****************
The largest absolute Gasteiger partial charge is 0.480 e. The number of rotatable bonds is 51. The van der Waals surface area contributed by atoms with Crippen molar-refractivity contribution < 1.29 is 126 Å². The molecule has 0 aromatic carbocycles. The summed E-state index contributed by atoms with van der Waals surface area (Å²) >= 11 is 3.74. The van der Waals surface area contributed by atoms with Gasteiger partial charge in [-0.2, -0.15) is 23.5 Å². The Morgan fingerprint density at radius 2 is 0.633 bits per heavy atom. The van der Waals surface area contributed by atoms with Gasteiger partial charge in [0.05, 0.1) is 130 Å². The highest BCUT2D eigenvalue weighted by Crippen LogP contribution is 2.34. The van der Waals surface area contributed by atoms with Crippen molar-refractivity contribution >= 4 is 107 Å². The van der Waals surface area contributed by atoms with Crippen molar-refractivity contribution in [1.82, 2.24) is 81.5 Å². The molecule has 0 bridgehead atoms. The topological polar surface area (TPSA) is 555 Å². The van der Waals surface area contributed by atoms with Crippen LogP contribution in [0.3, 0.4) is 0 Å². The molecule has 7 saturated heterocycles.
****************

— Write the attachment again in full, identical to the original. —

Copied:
The largest absolute Gasteiger partial charge is 0.480 e. The number of rotatable bonds is 51. The van der Waals surface area contributed by atoms with Crippen molar-refractivity contribution < 1.29 is 126 Å². The molecule has 0 aromatic carbocycles. The summed E-state index contributed by atoms with van der Waals surface area (Å²) >= 11 is 3.74. The van der Waals surface area contributed by atoms with Gasteiger partial charge in [-0.2, -0.15) is 23.5 Å². The Morgan fingerprint density at radius 2 is 0.633 bits per heavy atom. The van der Waals surface area contributed by atoms with Gasteiger partial charge in [0.05, 0.1) is 130 Å². The highest BCUT2D eigenvalue weighted by Crippen LogP contribution is 2.34. The van der Waals surface area contributed by atoms with Crippen molar-refractivity contribution >= 4 is 107 Å². The van der Waals surface area contributed by atoms with Crippen molar-refractivity contribution in [1.82, 2.24) is 81.5 Å². The molecule has 0 bridgehead atoms. The topological polar surface area (TPSA) is 555 Å². The van der Waals surface area contributed by atoms with Crippen LogP contribution in [0.3, 0.4) is 0 Å². The molecule has 7 saturated heterocycles.